Tablet computing has come a long way since the bulky, functional yet expensive devices of the early 2000s. Often requiring a pen for input they were usually the reserve of the tech savvy and business users. Since Apple introduced the iPad in 2010, tablet computers are now within everyone’s reach, with a number of budget models on the market too.
But until recently no low cost devices have come close to competing with their high-end counterparts. Is this all set to change with the new generation of budget tablets that have recently become available?
The tablet landscape
Just before Christmas, supermarket giant Tesco stepped into the fray with the Hudl, aimed at the budget conscious consumer. Featuring some unique Tesco customisations, the device is a reasonably high-spec offering, directly competing with the successful Kindle Fire HD, Nexus 7 and iPad Mini tablets.
Other brands such as Samsung, LG, Sony and Microsoft were all vying for an increased share of the market in 2013, a trend that’s only set to continue into 2014. All of which is good news for consumers – giving them ever more options while giving developers ever more headaches.
Good for consumers. Challenging for developers.
The sheer number of devices with different screen sizes, varying capabilities and emerging technologies is a challenge for the web design industry – making it necessary to test on as many of these devices as possible.
Here at e3 we try to stay on top of new technology development so we get as many physical devices in house as possible. While we cannot realistically own every device out there, having the most popular ones on hand allows staff to check them out for real, to see what they are capable of first hand and understand how the user can interact with them – as well as directly experiencing their technical capabilities.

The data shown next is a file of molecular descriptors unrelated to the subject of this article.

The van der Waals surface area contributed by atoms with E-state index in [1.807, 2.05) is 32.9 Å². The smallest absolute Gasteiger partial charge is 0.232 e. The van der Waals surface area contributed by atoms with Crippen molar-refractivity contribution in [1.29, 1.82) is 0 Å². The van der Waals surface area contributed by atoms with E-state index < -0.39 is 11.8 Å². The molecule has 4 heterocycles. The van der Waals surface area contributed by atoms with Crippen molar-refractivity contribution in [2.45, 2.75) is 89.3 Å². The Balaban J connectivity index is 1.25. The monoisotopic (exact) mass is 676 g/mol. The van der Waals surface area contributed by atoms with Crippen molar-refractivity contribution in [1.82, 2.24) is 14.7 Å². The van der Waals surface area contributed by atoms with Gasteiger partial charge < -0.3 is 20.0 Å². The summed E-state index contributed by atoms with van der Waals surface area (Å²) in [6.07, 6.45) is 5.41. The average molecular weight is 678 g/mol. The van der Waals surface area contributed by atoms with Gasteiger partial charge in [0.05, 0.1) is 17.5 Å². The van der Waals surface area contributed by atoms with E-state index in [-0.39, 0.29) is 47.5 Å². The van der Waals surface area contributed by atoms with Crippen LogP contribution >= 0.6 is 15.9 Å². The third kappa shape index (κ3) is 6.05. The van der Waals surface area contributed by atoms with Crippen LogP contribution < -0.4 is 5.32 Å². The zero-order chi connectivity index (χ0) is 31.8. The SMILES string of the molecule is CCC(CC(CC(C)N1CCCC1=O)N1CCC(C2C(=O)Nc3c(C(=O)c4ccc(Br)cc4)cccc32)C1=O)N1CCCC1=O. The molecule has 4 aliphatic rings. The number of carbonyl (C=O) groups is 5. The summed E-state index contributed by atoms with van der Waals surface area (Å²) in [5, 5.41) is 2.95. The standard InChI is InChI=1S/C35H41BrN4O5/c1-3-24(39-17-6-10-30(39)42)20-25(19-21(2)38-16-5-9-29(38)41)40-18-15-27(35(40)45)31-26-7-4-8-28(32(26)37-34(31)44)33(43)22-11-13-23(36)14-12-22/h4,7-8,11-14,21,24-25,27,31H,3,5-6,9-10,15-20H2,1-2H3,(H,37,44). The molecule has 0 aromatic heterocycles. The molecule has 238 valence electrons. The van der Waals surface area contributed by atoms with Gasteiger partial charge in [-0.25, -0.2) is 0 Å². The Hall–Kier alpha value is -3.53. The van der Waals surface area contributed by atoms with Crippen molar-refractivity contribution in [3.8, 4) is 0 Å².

Because when it comes to testing, there’s just no substitute for having the device on hand. Online simulators are great for a basic design and layout test but cannot replace experiencing a device as the end user would.
The burgeoning tablet market
Tesco’s Hudl was one budget device in particular that we had to add to our arsenal of tablets and mobile devices. It won’t be long before other retailers and manufacturers jump on the tablet bandwagon – bringing even more choice to the average consumer in 2014.
In fact, Argos were incredibly quick to undercut Tesco (in terms of price) with the ‘MyTablet’. But does the device hold its own from a technical point of view? Let’s just say that we think the Hudl is a great balance between technical capabilities and affordability – and for this reason it comes out on top. Of course, if you have slightly deeper pockets you could walk away with an incredibly technically capable device like the Nexus 7 or the iPad mini. In true Google and Apple style, both devices deliver all the gadgetry you could possibly need.
So if you’re in the market for a new tablet in 2014, you don’t have to spend hundreds of pounds to get a great device. And we’re sure there will be many more of these fantastic budget devices available that will really push the boundaries for the tech savvy household.